Dr Pierluigi Reveglia’s research a celebration of international collaboration


Dr Pierluigi Reveglia’s research a celebration of international collaboration

Dr Reveglia took part in a Joint Supervision PhD program between Charles Sturt and the University of Naples Federico II, splitting his time between Italy and Australia.

  • Dr Pierluigi Reveglia from the National Wine and Grape Industry Centre will be awarded the Charles Sturt University Higher Degree by Research Medal for research into Grapevine Trunk Disease.
  • A University Medal recognises outstanding academic performance in a student's studies at Charles Sturt and is the highest honour conferred on graduands.
  • The research has given new insight into a disease that can reduce productivity and longevity of vineyards.

Research to understand more about a disease that’s a problem for grape growers across the world will be recognised with the Charles Sturt University (Charles Sturt) Higher Degree by Research University Medal.

Dr Pierluigi Reveglia’s research focused on Botryosphaeria dieback (BD), a type of Grapevine Trunk Disease (GTD) that causes cankers, dieback and eventually death of vines severely impacting the long-term sustainability of vineyards. 

Dr Reveglia (pictured) said his research studying the most widespread and virulent species of BD in Australian vineyards was a mix between analytical chemistry, plant pathology and molecular biology.

“In Europe, BD often presents with foliar symptoms. The development of these symptoms is usually associated with phytotoxic metabolites produced by the pathogens,” said Dr Reveglia.

“Prior to my research there was limited information about the phytotoxic metabolites produced by the Australian species causing BD.

“I have isolated and then biologically and chemically characterised different phytotoxins produced by BD pathogens from vineyards in South Australia and NSW.”

The research has also studied the role of these phytotoxic metabolites in the virulence and symptom expression by conducting experiments on artificially-infected and naturally-infected grapevine plants.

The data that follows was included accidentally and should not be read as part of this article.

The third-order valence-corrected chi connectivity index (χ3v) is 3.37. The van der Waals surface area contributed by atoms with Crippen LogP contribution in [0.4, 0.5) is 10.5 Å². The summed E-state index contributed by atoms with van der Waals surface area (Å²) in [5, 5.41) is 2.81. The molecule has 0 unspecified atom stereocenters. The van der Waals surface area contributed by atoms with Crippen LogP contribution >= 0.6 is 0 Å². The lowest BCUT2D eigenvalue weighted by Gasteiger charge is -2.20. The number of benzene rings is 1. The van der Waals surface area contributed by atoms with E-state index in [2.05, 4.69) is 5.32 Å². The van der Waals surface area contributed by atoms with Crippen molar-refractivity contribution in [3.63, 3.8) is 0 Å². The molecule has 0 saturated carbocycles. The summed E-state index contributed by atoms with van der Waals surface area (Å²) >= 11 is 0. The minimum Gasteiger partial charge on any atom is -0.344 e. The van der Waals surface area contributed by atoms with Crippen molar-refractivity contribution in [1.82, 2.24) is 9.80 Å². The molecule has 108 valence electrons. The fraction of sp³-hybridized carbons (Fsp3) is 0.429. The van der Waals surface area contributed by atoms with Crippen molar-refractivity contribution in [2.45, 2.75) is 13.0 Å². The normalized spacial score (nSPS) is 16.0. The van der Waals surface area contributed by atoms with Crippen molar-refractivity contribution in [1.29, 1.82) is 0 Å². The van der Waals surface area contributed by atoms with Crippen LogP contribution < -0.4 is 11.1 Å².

Research supervisor, Charles Sturt Associate Professor Sandra Savocchia said the research has provided new information about BD in Australia.

“This multidisciplinary research has given us insight into the role of phytotoxins, paving the way for future research to assist in field diagnosis and control of BD in Australian vineyards,” said Professor Savocchia.

It’s a celebration across two hemispheres for Dr Reveglia, who took part in a Joint Supervision PhD program between Charles Sturt and the University of Naples Federico II (UNINA), splitting his time between Italy and Australia.

“The funniest thing about my travelling between the two hemispheres is that I have been escaping the autumn for the last three years.”

“I admit that it is often difficult to stay away for a long time from the people you care about but here in Wagga Wagga I have found welcoming people, and I feel at home,” said Dr Reveglia.

Dr Reveglia was supervised by Professor Savocchia and Dr Regina Billones-Baaijens from the Charles Sturt School of Agricultural and Wine Sciences and Professor Antonio Evidente from UNINA.

Dr Reveglia’s research was also supported by a scholarship from Wine Australia.

The NWGIC is an alliance between Charles Sturt, the NSW Department of Primary Industries and the NSW Wine Industry Association.

Media Note:

To arrange interviews contact NWGIC communications officer Ms Emily Malone on 0439 552 385 or email emalone@csu.edu.au

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Wagga Wagga Agricultural Science Charles Sturt University NWGIC Research